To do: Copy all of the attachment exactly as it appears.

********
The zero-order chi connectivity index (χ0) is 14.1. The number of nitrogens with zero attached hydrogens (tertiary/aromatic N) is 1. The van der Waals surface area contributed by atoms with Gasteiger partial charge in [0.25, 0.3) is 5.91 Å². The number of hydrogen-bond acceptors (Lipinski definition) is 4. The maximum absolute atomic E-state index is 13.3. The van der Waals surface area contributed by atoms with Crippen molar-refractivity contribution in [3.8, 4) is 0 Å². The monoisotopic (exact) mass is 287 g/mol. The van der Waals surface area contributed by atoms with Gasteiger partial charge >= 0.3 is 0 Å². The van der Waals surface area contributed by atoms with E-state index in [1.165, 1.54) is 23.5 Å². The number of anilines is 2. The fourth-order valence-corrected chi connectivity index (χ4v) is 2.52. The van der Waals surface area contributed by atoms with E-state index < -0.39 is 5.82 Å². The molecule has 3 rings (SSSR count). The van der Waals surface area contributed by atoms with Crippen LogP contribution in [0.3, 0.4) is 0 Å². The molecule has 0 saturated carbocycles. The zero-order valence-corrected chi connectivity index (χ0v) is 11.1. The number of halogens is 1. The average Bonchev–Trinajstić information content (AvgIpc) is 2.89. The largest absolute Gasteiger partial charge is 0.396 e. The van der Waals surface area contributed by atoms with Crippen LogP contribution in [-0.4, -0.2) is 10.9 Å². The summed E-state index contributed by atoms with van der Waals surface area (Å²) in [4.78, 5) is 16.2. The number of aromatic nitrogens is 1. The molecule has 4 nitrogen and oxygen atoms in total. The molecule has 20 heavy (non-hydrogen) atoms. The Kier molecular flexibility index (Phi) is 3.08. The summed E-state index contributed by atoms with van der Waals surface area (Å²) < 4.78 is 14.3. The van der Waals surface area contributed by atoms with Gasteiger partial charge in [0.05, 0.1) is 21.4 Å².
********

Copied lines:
The zero-order chi connectivity index (χ0) is 14.1. The number of nitrogens with zero attached hydrogens (tertiary/aromatic N) is 1. The van der Waals surface area contributed by atoms with Gasteiger partial charge in [0.25, 0.3) is 5.91 Å². The number of hydrogen-bond acceptors (Lipinski definition) is 4. The maximum absolute atomic E-state index is 13.3. The van der Waals surface area contributed by atoms with Crippen molar-refractivity contribution in [3.8, 4) is 0 Å². The monoisotopic (exact) mass is 287 g/mol. The van der Waals surface area contributed by atoms with Gasteiger partial charge >= 0.3 is 0 Å². The van der Waals surface area contributed by atoms with E-state index in [1.165, 1.54) is 23.5 Å². The number of anilines is 2. The fourth-order valence-corrected chi connectivity index (χ4v) is 2.52. The van der Waals surface area contributed by atoms with E-state index < -0.39 is 5.82 Å². The molecule has 3 rings (SSSR count). The van der Waals surface area contributed by atoms with Crippen LogP contribution in [0.3, 0.4) is 0 Å². The molecule has 0 saturated carbocycles. The zero-order valence-corrected chi connectivity index (χ0v) is 11.1. The number of halogens is 1. The average Bonchev–Trinajstić information content (AvgIpc) is 2.89. The largest absolute Gasteiger partial charge is 0.396 e. The van der Waals surface area contributed by atoms with Crippen LogP contribution in [-0.4, -0.2) is 10.9 Å². The summed E-state index contributed by atoms with van der Waals surface area (Å²) in [4.78, 5) is 16.2. The number of aromatic nitrogens is 1. The molecule has 4 nitrogen and oxygen atoms in total. The molecule has 20 heavy (non-hydrogen) atoms. The Kier molecular flexibility index (Phi) is 3.08. The summed E-state index contributed by atoms with van der Waals surface area (Å²) < 4.78 is 14.3. The van der Waals surface area contributed by atoms with Gasteiger partial charge in [0.05, 0.1) is 21.4 Å².